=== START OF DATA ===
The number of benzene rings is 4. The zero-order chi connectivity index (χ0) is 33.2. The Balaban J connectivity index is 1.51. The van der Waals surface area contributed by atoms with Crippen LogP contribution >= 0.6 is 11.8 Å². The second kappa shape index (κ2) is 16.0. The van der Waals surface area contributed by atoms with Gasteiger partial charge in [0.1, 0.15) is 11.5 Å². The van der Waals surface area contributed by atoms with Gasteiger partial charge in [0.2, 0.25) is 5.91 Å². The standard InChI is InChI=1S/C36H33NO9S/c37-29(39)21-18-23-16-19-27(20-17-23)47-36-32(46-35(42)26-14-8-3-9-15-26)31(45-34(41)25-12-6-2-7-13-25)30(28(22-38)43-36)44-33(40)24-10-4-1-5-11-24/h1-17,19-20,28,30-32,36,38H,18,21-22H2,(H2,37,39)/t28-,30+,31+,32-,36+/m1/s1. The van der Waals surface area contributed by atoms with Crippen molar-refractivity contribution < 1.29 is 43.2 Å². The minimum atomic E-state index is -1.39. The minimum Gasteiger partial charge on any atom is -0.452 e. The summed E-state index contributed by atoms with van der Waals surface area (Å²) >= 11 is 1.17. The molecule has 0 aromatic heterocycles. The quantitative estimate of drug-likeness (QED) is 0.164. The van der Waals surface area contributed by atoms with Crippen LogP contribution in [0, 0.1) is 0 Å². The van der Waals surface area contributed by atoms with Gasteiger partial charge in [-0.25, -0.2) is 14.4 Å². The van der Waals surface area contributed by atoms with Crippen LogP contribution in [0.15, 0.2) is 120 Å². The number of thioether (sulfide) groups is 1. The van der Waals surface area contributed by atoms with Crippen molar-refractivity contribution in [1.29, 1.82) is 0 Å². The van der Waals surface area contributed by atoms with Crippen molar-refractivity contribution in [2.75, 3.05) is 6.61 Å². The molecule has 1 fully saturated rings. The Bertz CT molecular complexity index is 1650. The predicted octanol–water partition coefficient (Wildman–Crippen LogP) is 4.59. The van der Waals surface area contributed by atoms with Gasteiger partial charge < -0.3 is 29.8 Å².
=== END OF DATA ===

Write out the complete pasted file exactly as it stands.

The number of benzene rings is 4. The zero-order chi connectivity index (χ0) is 33.2. The Balaban J connectivity index is 1.51. The van der Waals surface area contributed by atoms with Crippen LogP contribution >= 0.6 is 11.8 Å². The second kappa shape index (κ2) is 16.0. The van der Waals surface area contributed by atoms with Gasteiger partial charge in [0.1, 0.15) is 11.5 Å². The van der Waals surface area contributed by atoms with Gasteiger partial charge in [0.2, 0.25) is 5.91 Å². The standard InChI is InChI=1S/C36H33NO9S/c37-29(39)21-18-23-16-19-27(20-17-23)47-36-32(46-35(42)26-14-8-3-9-15-26)31(45-34(41)25-12-6-2-7-13-25)30(28(22-38)43-36)44-33(40)24-10-4-1-5-11-24/h1-17,19-20,28,30-32,36,38H,18,21-22H2,(H2,37,39)/t28-,30+,31+,32-,36+/m1/s1. The van der Waals surface area contributed by atoms with Crippen molar-refractivity contribution < 1.29 is 43.2 Å². The minimum atomic E-state index is -1.39. The minimum Gasteiger partial charge on any atom is -0.452 e. The summed E-state index contributed by atoms with van der Waals surface area (Å²) >= 11 is 1.17. The molecule has 0 aromatic heterocycles. The quantitative estimate of drug-likeness (QED) is 0.164. The van der Waals surface area contributed by atoms with Crippen LogP contribution in [0, 0.1) is 0 Å². The van der Waals surface area contributed by atoms with Gasteiger partial charge in [-0.25, -0.2) is 14.4 Å². The van der Waals surface area contributed by atoms with Crippen LogP contribution in [0.15, 0.2) is 120 Å². The number of thioether (sulfide) groups is 1. The van der Waals surface area contributed by atoms with Crippen molar-refractivity contribution in [1.29, 1.82) is 0 Å². The van der Waals surface area contributed by atoms with Crippen molar-refractivity contribution in [2.75, 3.05) is 6.61 Å². The molecule has 1 fully saturated rings. The Bertz CT molecular complexity index is 1650. The predicted octanol–water partition coefficient (Wildman–Crippen LogP) is 4.59. The van der Waals surface area contributed by atoms with Gasteiger partial charge < -0.3 is 29.8 Å².